For any 'serious' PC user, regular backups are essential.
This is a blanket term covering software to combat 'viruses' and their variants (adware, spyware, etc) as well as attempts to access your computer via the internet, commonly known as 'hacking'.
With the growth of always-on internet connections, this is an increasing problem so it is essential to install Internet Security software and to keep it up-to-date by downloading the latest 'virus definitions' on a regular basis.
Both Windows XP and Windows Vista have 'firewall' software (to prevent hacking) built-in and Vista has 'Windows Defender' which seems to offer some protection from spyware but does not provide the comprehensive cover of an external Internet Security package such as those supplied by McAfee, Norton or AVG.
Windows Update/Microsoft Update
Barely a week goes by without an update to Windows or Microsoft Office software and many of these 'fixes' address newly-discovered security issues.
It is particularly important to download all 'important' updates shorlty after taking delivery of the computer as most 'new' systems are already well out of date with regard to software patches and fixes.
Have a closer look before installing 'optional' updates as many will be irrelevant to your needs.
In our experience, many software problems can be immediately solved by just downloading the latest updates—that applies to all software providers and not just Microsoft.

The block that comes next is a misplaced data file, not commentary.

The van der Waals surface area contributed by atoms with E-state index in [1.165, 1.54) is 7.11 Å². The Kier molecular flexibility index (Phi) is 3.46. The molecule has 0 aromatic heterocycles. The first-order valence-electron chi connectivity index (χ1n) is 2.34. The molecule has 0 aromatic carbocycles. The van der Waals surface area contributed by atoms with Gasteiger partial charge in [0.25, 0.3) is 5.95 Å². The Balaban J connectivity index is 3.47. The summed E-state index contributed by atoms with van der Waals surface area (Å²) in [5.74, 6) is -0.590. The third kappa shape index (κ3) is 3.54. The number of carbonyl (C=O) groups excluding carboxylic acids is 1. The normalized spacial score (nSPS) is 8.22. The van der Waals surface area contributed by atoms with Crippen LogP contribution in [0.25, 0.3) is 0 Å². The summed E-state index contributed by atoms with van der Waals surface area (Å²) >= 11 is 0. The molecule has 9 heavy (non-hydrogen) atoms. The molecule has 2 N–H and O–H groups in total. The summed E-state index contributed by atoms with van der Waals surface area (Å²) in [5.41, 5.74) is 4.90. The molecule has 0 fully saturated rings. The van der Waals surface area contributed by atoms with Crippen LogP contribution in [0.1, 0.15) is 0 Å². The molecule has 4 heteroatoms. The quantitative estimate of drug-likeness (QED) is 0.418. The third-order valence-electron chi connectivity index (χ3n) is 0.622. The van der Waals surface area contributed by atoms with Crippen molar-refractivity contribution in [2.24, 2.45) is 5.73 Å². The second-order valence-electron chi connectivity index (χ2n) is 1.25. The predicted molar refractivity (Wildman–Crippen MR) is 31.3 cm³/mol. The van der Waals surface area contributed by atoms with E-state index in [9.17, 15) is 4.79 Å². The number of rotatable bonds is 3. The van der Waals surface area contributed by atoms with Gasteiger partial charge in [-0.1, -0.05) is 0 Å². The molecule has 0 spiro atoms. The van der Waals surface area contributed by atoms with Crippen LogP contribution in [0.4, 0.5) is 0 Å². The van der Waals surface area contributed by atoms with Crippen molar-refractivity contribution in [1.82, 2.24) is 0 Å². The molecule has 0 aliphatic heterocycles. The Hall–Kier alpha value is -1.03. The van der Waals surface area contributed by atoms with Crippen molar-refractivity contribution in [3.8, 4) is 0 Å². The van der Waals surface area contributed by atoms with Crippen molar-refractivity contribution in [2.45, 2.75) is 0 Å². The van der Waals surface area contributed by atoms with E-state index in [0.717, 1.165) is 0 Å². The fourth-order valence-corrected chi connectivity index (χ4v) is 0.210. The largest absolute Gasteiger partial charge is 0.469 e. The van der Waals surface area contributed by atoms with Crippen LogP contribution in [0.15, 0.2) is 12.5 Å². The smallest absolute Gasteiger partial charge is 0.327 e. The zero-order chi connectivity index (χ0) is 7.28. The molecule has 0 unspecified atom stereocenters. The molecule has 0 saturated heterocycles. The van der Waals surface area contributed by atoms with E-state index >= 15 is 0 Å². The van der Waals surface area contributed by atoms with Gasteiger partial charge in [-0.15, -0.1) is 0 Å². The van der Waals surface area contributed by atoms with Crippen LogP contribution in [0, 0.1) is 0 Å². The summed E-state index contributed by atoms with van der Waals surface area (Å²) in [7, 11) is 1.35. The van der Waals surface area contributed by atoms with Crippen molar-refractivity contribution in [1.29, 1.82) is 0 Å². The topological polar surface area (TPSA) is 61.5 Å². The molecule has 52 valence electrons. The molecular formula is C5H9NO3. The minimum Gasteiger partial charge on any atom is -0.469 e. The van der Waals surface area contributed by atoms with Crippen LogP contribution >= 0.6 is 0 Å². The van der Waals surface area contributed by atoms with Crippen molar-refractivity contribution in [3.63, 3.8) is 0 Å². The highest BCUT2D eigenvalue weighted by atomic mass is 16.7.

For some odd reason, newly-installed Windows systems are set up, by default, to dowload updates to Windows but not other Microsoft products. You can change this during the 'Windows Update' process by clicking the 'get updates for more products' link when it appears.
This changes 'Windows Update' to 'Microsoft Update' and will then scan for updates to all Microsoft software.
If you are keen on computers, you can probably learn to deal with most PC problems yourself though it is all-too-easy to while away hours at the expense of the work that you were intending to do.
If you simply want the thing to function ‘as it says on the tin’ so that you can get on with your own work, best bet is to consult a professional support service.